For another week the ship stayed in Nassau. It gave the injured time to heal. Grantaire barely saw Joly, as he and Musichetta had turns keeping Bossuet company. Every day the man got his strength a bit more back. It was enough to make him intolerable, if Grantaire could believe the few things Joly told him. Trying to keep that man rested was like trying to tell a puppy to keep their focus on one thing. But Joly smiled endearingly as he told it, just as he smiled when talking about Musichetta. He just cared so much about his partners, it almost made Grantaire jealous. He had Éponine, he had the crew, hell he even had Montparnasse and that was a sentence he had never expected to say. He had his friends, he wasn’t alone, and he was pretty capable of being alone or making new friends. But the uther adoration in Joly’s voice, it was something anybody would want.

Grantaire spent most of his time helping repair the ship. He knew Enjolras was busy selling their stock, purchasing their new stock. He didn’t see the captain (or maybe he was gone before the captain returned). The rest of his time he spent trying to find himself a job. Courfeyrac had offered to help, but he had turned down the offer. He knew the pirates had a lot of connections, but he needed something that wasn’t connected to the ship (to Enjolras). Courfeyrac had understood him.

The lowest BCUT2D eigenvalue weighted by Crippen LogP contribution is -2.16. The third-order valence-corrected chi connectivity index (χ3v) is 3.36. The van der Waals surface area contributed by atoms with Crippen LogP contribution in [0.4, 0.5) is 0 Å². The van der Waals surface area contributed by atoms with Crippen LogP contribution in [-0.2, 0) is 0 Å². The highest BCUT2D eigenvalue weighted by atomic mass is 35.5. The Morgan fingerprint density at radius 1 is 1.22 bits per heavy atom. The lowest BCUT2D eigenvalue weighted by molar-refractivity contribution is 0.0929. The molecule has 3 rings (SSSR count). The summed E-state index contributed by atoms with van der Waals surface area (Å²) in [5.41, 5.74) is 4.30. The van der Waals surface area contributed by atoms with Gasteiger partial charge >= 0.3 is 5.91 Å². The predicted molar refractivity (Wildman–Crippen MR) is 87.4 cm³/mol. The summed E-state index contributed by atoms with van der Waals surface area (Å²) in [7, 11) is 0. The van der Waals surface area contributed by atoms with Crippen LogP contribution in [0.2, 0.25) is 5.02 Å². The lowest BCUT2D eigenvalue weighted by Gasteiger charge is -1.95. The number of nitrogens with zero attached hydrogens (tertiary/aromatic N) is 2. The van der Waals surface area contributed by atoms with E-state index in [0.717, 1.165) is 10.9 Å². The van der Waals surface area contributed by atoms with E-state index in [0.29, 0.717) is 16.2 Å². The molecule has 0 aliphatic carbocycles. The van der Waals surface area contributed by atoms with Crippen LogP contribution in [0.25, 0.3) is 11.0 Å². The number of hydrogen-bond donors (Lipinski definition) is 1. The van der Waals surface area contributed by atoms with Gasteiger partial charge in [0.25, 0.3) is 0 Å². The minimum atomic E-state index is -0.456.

Almost every crewmember had told him they would miss him, that he was welcome on the ship. It was endearing somehow, but it had gotten to a point where Grantaire had felt he needed to defend himself for his choices. With Courfeyrac it had been different. He had seemed to understand Grantaire without Grantaire actually saying it. When the crew set sail again and said goodbye to Grantaire, he had just said “I’m glad you finally get to make your own choices.” He was welcome, if he chose to return, but Courfeyrac understood Grantaire had to make another choice right now.

It was a weird sense of empty seeing the ship leave the harbor, knowing it was just him now. A foreigner in an unknown city. He had found a job at the docks with the shipbuilder, Monsieur Thénardier. It was a tough job, he knew. It would mean making long days with work that was physically challenging. Helping repair ships, helping load the different ships, seeing how every ship would leave the dock for their own adventures.

Always staying on land himself.

The days and weeks passed. Every day almost felt the same, and even when Grantaire slowly got to know Nassau, got to know the people living there, he couldn’t feel at home. The little house, more like a little barn, he rented didn’t feel like home. He was still a stranger here, too foreign for here. Too foreign from home. No place really fitted him.

He had a lot of time to think about what he really wanted. He had always known he wanted to sail the seas. There had been no doubt of that. The sea had called him, and he had answered. The sea had felt like home.

But the people he had given his life to had betrayed him. He had thought he had boarded a trading ship. It was always a risk to sail with a trading ship, as pirates loved a well-loaded ship. But perhaps that had been the thrill.